This shows the braces glued in (I put the top panel in place and weighted it to clamp them as they dried) and some lead lining:
A close up of the inside at this point, with the crossover boards mounted, and the midrange chamber barely visible in the foreground:
I have pulled the wires through and connected them to each other so they don't get lost, and added the damping material to the inside. This shows an alternate assembly order than I usually use - instead of finishing the box before adding any components, with this brace-filled, rather deep cabinet, it was easier to put the inner works in place before adding the last panel:
Next I glued and screwed the top panel in place, and painted the rear of the box black. I also shot the front mounting rabbetts with some paint, so any visible wood after covering them and installing the parts will not be visible. The front, sides, top and bottom will be covered with speaker fur. I see no reason to bother with this on the back. In fact, I could probably have simply painted the whole thing black and all would be well. since as is typical with center channel speakers, only the front will be really visible. But I am partly trying to "match" the EPI 1000's I rebuilt that are my left and right main speakers. I may even try to put some thin walnut trim on the front edges someday.
Here is what it looks like after a late night session with some 3M Super 77 and an eXacto knife:
Somewhere around this time I also marked and drilled small pilot holes for all the mounting screws. This is a well-advised step, as the screws bite in much more smoothly and quickly, reducing the chance of slipping and hurting the parts while trying to get the screws started.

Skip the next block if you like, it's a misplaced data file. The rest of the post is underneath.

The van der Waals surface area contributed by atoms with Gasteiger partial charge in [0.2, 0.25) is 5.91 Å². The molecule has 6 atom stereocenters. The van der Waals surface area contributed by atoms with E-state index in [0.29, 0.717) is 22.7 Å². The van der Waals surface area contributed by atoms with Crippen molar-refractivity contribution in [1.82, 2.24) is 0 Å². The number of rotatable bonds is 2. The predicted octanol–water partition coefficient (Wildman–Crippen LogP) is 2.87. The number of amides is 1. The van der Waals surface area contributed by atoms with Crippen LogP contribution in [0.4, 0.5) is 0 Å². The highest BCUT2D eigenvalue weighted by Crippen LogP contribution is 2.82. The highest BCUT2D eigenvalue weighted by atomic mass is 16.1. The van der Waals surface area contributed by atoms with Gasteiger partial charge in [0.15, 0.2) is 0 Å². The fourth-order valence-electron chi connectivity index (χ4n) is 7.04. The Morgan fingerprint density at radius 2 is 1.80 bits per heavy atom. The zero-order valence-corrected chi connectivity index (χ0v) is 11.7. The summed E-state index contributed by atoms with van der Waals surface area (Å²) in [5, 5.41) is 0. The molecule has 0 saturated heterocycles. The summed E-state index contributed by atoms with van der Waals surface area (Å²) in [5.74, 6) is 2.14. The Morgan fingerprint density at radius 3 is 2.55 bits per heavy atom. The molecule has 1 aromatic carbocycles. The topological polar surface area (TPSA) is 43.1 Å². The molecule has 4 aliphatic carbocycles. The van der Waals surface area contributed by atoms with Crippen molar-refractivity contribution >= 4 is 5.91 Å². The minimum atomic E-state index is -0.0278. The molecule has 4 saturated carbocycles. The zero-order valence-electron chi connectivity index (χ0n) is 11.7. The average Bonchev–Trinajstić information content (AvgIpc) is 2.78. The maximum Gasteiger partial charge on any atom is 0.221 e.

Here are the drivers. They are magnetically shielded to prevent video interference with extra "bucking" magnets glued to the rear (you can't really see this here, but note how high the woofers are due to the extra inch or so of magnet structure thickness), and I have chosen the butyl surround option on the woofers:
Now all that remains is to install the drivers in the front:
This speaker now seems to be too heavy for me to pick up safely (it was so easy when it was just the front, sides, back and bottom!). Let's see what the shipping scale says... um, ok, about ninety pounds, the same as a complete 8841. No wonder. Well, at least I can use a dolly to get it into my living room.
I hope you can see how there are many planning stages to a project like this, involving materials, tools available, planned location, and possible future uses. If these are well thought out in advance of embarkation on the project it will be much simpler to build and easier to integrate into your living space and lifestyle.
I should admit, at this point, that I managed to make this speaker slightly too wide (by about 1/32") to fit between the front uprights of my stand. Luckily, the shelves are 26" deep , which let me slide the speaker in from the side. Whew! measure twice, cut once, eh? "But Daddy, you've cut it twice already and it's still too short!"
Well, there it is - tipped, leaned, levered and slid into position, and my back still works! Although, it appears that Angus Podgorny is in trouble at Wimbledon.